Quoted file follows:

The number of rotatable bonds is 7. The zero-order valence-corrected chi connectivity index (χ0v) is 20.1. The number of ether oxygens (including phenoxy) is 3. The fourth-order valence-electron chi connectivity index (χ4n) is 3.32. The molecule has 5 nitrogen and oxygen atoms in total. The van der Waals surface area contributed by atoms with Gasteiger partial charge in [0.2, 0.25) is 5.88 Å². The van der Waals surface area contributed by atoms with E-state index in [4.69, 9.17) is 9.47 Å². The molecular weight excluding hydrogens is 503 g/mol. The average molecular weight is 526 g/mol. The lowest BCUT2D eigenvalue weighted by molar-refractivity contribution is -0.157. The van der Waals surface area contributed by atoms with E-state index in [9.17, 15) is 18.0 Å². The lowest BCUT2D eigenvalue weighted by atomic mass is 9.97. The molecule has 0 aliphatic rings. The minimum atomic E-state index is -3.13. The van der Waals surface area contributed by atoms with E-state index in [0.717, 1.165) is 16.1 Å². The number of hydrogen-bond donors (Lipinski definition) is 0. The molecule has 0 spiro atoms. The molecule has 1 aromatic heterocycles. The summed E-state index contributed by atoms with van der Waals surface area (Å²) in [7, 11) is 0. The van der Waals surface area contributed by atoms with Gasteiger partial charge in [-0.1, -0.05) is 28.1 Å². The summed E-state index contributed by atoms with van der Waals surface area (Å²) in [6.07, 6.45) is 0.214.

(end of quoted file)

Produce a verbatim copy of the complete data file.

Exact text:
The number of rotatable bonds is 7. The zero-order valence-corrected chi connectivity index (χ0v) is 20.1. The number of ether oxygens (including phenoxy) is 3. The fourth-order valence-electron chi connectivity index (χ4n) is 3.32. The molecule has 5 nitrogen and oxygen atoms in total. The van der Waals surface area contributed by atoms with Gasteiger partial charge in [0.2, 0.25) is 5.88 Å². The van der Waals surface area contributed by atoms with E-state index in [4.69, 9.17) is 9.47 Å². The molecular weight excluding hydrogens is 503 g/mol. The average molecular weight is 526 g/mol. The lowest BCUT2D eigenvalue weighted by molar-refractivity contribution is -0.157. The van der Waals surface area contributed by atoms with E-state index in [9.17, 15) is 18.0 Å². The lowest BCUT2D eigenvalue weighted by atomic mass is 9.97. The molecule has 0 aliphatic rings. The minimum atomic E-state index is -3.13. The van der Waals surface area contributed by atoms with E-state index in [0.717, 1.165) is 16.1 Å². The number of hydrogen-bond donors (Lipinski definition) is 0. The molecule has 0 spiro atoms. The molecule has 1 aromatic heterocycles. The summed E-state index contributed by atoms with van der Waals surface area (Å²) in [7, 11) is 0. The van der Waals surface area contributed by atoms with Gasteiger partial charge in [-0.1, -0.05) is 28.1 Å². The summed E-state index contributed by atoms with van der Waals surface area (Å²) in [6.07, 6.45) is 0.214.